Granby’s Shorefox gets a design makeover
Granby, CO Colorado
GRANBY – The Colorado River carves through a rolling green landscape.
A massive concrete bridge with rustic wooden accents spans the full river below.
Geese swim in a large pond that holds material once destined to become a man-made island to which people could canoe or use as a fishing platform.
There are remnants of a golf course where no round has ever been played: a designed cart path, weed-grown tee boxes, and white sprinkler heads dotting acres of what could have been course fairways.
Loaded into a small bus driven by Granby Town Manager Wally Baird, town officials embarked on a field trip on July 12 to what was formerly a bustling construction area, an ambitious development project.
The development stopped short, devoid of the planned 100-unit hotel along the main pond, high-end homes in a gated community to the north, or 50,000 square-feet of commercial space selling gear to anglers, hunters and well-heeled outdoorsmen and women.
The planned development remains a ghost of what never was as nature slowly reclaims the property.
Cattle now graze on the once-proposed “gated community,” land leased by a local rancher.
This 1,550 acres of raw Colorado was once abandoned, but never orphaned.
When CNL Lifestyle Properties Inc. of Orlando, Fla. – the lender that foreclosed on the property – acquired the land longer than two years ago, like most lenders, it didn’t understand what it had or what work had been done, said Brent Pearson, principal of Resort Ventures West of Steamboat Springs, the company contracted to assess and manage the development.
What both Ventures West and CNL learned was “shocking” to them in terms of the amount of infrastructure that was in place, Pearson said.
All the workings for a sculpted 18-hole golf course are installed. The land holds a fully operational irrigation system and all the makings of a course save for final seeding and sodding. The new owners have learned that at the time of foreclosure, the golf course was roughly 85 to 90 percent complete.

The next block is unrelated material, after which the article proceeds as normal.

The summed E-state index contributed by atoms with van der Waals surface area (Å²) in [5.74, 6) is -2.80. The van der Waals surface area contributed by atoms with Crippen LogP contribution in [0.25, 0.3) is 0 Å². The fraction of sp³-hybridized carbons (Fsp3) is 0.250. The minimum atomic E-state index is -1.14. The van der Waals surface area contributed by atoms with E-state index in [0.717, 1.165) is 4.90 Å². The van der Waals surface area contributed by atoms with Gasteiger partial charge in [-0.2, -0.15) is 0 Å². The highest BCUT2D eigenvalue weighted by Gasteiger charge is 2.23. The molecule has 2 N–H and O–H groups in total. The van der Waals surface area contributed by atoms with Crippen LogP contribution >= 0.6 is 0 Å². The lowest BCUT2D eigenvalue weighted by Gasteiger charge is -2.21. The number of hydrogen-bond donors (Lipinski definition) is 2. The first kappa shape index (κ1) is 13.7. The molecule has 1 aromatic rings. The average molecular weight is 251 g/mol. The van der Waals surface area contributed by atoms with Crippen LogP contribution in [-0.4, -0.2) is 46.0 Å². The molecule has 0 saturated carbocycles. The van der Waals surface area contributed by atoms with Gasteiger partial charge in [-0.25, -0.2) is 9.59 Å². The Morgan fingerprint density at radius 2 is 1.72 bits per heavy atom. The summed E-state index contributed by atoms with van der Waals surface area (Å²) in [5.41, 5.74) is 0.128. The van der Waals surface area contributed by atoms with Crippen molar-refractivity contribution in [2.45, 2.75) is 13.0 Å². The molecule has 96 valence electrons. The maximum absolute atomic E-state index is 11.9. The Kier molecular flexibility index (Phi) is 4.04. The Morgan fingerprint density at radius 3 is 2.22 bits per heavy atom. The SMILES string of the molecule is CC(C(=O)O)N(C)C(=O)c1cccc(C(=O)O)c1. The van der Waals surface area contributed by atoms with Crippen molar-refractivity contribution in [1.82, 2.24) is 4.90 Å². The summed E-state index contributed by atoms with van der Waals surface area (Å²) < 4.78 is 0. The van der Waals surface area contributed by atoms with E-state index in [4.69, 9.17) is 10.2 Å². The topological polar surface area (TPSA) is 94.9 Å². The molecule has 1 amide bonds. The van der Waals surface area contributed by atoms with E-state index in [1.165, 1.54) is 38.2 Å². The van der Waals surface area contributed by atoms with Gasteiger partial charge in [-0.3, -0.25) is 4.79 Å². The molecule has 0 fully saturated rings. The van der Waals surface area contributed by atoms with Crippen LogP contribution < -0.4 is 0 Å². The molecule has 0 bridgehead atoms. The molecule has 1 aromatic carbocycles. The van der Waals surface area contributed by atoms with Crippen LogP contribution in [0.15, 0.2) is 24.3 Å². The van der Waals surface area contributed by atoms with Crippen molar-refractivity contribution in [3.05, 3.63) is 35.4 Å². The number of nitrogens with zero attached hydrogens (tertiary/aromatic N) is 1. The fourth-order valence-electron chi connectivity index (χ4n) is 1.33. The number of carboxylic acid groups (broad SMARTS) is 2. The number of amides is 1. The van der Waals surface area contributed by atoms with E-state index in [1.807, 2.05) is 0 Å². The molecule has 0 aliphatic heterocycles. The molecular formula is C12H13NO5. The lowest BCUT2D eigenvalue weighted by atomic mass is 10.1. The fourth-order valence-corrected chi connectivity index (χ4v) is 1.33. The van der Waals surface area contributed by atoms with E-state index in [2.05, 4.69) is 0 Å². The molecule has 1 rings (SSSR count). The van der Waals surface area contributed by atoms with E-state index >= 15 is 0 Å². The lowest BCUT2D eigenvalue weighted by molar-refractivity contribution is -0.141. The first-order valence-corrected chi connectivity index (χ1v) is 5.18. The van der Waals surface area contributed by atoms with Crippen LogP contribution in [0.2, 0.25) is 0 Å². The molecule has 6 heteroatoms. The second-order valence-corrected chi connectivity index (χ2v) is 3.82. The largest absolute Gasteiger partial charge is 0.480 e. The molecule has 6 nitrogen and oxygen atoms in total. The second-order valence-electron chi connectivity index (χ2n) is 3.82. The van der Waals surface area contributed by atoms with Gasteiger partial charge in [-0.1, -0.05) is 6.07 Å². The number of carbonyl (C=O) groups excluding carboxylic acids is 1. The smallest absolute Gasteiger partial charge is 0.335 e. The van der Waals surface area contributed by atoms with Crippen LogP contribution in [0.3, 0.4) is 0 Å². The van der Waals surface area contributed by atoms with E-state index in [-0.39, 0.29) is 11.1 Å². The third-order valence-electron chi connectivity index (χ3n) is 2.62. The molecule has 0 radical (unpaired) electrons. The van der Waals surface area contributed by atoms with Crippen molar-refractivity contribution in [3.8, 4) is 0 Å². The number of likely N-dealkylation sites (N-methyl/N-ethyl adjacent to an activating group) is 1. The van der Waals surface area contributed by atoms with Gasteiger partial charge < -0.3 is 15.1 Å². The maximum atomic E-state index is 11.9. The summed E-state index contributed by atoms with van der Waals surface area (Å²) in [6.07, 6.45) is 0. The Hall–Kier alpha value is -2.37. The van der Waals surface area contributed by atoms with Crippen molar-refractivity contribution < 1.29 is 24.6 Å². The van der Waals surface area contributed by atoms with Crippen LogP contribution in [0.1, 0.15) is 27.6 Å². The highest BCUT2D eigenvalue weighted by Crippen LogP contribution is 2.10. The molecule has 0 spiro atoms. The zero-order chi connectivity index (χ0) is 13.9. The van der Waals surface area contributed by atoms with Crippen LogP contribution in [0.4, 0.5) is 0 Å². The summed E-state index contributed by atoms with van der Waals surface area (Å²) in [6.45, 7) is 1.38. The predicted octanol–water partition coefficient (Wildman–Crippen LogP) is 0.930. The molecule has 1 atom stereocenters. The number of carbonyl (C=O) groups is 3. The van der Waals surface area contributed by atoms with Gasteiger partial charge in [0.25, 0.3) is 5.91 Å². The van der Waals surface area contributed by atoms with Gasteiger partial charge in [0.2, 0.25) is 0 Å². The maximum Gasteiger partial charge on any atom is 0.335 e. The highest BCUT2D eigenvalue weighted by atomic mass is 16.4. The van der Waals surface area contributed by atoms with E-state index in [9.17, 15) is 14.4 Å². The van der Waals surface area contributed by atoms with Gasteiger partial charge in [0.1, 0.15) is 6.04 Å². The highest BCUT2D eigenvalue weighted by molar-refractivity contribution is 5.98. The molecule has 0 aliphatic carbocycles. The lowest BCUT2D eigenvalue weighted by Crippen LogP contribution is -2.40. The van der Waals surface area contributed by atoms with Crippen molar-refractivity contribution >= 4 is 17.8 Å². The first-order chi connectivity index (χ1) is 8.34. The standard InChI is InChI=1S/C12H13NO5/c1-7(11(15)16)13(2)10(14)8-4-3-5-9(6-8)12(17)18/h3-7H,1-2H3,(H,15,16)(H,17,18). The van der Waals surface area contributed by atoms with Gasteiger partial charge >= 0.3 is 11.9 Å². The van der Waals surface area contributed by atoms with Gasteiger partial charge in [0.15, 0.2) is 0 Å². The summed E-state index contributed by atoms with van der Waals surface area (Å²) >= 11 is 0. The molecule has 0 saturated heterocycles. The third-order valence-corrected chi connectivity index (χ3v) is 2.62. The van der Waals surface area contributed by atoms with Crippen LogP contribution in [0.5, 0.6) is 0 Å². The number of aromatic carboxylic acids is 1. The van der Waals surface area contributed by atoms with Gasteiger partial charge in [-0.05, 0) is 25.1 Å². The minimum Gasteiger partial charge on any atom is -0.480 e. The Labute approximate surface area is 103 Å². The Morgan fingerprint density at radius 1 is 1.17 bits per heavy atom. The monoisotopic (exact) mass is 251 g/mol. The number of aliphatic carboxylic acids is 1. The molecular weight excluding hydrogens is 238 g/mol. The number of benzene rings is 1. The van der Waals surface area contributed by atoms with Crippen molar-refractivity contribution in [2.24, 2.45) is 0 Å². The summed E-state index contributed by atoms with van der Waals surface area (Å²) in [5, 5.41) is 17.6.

It’s now overrun with vegetation, but that doesn’t faze Granby Police Chief Bill Housely, a participant in the tour.
“Hey Greg,” he joked to a Granby Trustee on the bus. “We’re used to golfing in the rough; we could golf this.”
Although the sole structure built on the property is a pumphouse with three “massive” pumps, the once-Shorefox property has all water and sewer mains, hydrants throughout, man-made ponds, completed bridges on the cart path and one impressive bridge over the Colorado River, as well as rock retaining walls, piles of fill material and a large gravel pit functioning like a pond.
Since Resort Ventures is approaching future development with fresh eyes, such fixtures can at times be a constraint to work with, Malia said, “much like a cliffband or a river.”
Having gathered information on the existing conditions of the property, having conducted a marketing study and three months of design planning sessions involving builders, new planners and townspeople, Resort Ventures and CNL introduced a preliminary plan on July 5.
This time around, no gated community, said Pearson along with Gavin Malia, development manager of Resort Ventures West.
Pearson and Malia pitched a “realistic approach to growth for the town of Granby” with flexible ideas for development “phased in over the long-term.”
“It’s not what was planned before for here,” Malia said.
The new plan calls for “an extension of the town of Granby,” with smaller, more attainable homes built surrounding the ponds and with views of the Colorado River. But no homes would be along the Colorado River in order to protect the riparian corridor, Malia said.
Near the entrance along Highway 34 and along a portion of Highway 40, the plan calls for a noted departure from what was originally envisioned on Shorefox land: roughly 12 acres of an RV park, something the new developers said they heard was sorely needed in Granby given the attraction to public lands in the area.
More acreage is set aside for some possible commercial, such as a “sportsman oriented” retailer.
Granby leaders seemed to warm to these ideas. Trustee Greg Mordini agreed the plans were “a more realistic approach” than what had been proposed before.
“Times were different then,” said Trustee Deb Shaw, referring to the Orvis Shorefox vision.
“We still weren’t ready for a gated community,” responded Trustee Ed Raffety.
And the golf course? Not in the plans, at least for the short-term, Malia said. Granby already has enough golf courses.
But what to do with all the infrastructure that cries for a golf course?
Perhaps the idea will be revisited in the future, he said. The market will tell.
– Tonya Bina can be reached at 970-887-3334 ext.19603.
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